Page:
• [0087]
    The inner sheath wall 98 may include at least one flush passage 108, 108′ extending through the inner sheath wall 98 and emanating in an associated flush lumen 104, 106. The flush passage 108, 108′ may be positioned at a longitudinal position of the inner sheath 96 that corresponds with the position of an associated one of the at least one ring channel 60, 60′ when the tool handling part 72 is connected to the flush assembly main part 52. Thus a fluid connection may be present between the at least one flush channel 64, 64′ extending in the associated connecting nipple 62, 62′ and the associated lumen 104, 106. The number of flush passages in the inner sheath wall may vary with the number of ring channels 60, 60′ provided in the flush assembly main part 52.
  • [0088]
    The minimal invasive neurosurgery assembly may also include a fixation assembly. A first embodiment of a fixation assembly is indicated with reference number 140 and is shown in FIGS. 1-4 and partly in FIGS. 11-13. A second embodiment of a fixation assembly is indicated with reference number 180 and is shown in FIGS. 14 and 15. A third embodiment is partly shown in FIGS. 16 a, 16 b and is indicated with reference number 270. The main function of the fixation assembly 140, 180 may be the fixation of the outer sheath 22, or alternatively the inner sheath 96 relative to the skull S of a patient. However, when a force exerted on the sheath 22, 96 exceeds a certain limit, some embodiments of the fixation assembly may allow relative movement of the sheath 22, 96 to the fixation assembly 140, 180, 270. Fixation should not be interpreted literally as allowing no movement at all but not allowing movement below certain limit forces exerted on the outer sheath.
  • [0089]
    The first embodiment 140 of the fixation assembly may include a skull clamp assembly configured to clamp the fixation assembly 140 on the skull S. Additionally, it may include an sheath clamp assembly 144 configured to clamp the outer sheath 22, or alternatively the inner sheath 96 to the skull clamp assembly in a range of different positions along the longitudinal axis L of the sheath 22, 96.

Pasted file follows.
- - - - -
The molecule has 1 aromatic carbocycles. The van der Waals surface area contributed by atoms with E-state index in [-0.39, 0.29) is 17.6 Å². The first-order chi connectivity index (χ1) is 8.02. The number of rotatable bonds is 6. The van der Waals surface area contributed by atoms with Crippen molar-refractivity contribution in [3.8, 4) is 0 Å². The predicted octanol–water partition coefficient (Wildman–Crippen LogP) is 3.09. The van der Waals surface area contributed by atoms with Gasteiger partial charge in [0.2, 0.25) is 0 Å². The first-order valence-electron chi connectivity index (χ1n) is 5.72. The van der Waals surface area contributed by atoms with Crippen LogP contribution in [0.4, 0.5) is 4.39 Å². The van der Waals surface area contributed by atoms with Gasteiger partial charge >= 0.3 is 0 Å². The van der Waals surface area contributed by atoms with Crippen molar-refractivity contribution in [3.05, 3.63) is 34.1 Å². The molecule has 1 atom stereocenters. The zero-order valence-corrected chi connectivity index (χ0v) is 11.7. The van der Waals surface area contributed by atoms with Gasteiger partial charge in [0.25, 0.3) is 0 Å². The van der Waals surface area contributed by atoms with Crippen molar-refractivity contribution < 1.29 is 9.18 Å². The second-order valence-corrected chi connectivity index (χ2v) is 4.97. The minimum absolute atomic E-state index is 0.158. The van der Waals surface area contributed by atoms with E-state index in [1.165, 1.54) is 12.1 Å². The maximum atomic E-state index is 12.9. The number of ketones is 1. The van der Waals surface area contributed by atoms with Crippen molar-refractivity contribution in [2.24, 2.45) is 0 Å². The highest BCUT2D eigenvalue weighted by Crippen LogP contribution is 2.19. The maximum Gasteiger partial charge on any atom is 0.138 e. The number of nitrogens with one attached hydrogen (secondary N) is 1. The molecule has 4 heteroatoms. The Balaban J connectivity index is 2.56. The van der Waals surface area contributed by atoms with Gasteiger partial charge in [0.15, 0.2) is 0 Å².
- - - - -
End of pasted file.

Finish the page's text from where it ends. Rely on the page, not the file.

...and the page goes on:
• [0090]
    An example of the various parts of an embodiment of the skull clamp assembly is shown in FIG. 2. The skull clamp assembly may include a central part 146 having a number of flexible legs 148 extending, in a mounted condition parallel to the longitudinal axis L. Each flexible leg 148 may have a distal end 150 with a protrusion 152 that extends radial outwardly. Each flexible leg 148 may have a proximal end 154 that is integrally connected with a distal end of a central bush 156 that has external screw thread 158. The skull clamp assembly may also include a fixation bush 160 having internal screw thread 162 configured to co-operate with the external screw thread 158 of the central bush 156. After drilling a hole in the skull S, the flexible legs 148 may be inserted through the hole so that the protrusions 152 may engage the inner side of the skull S surrounding the hole in the skull. Subsequently, the fixation bush 160 may be turned clockwise to connect the skull clamp assembly to the skull S. The number of flexible legs 148 may vary. The skull clamp assembly may be manufactured from semi rigid plastic material and may be a disposable provided for single use.
  • [0091]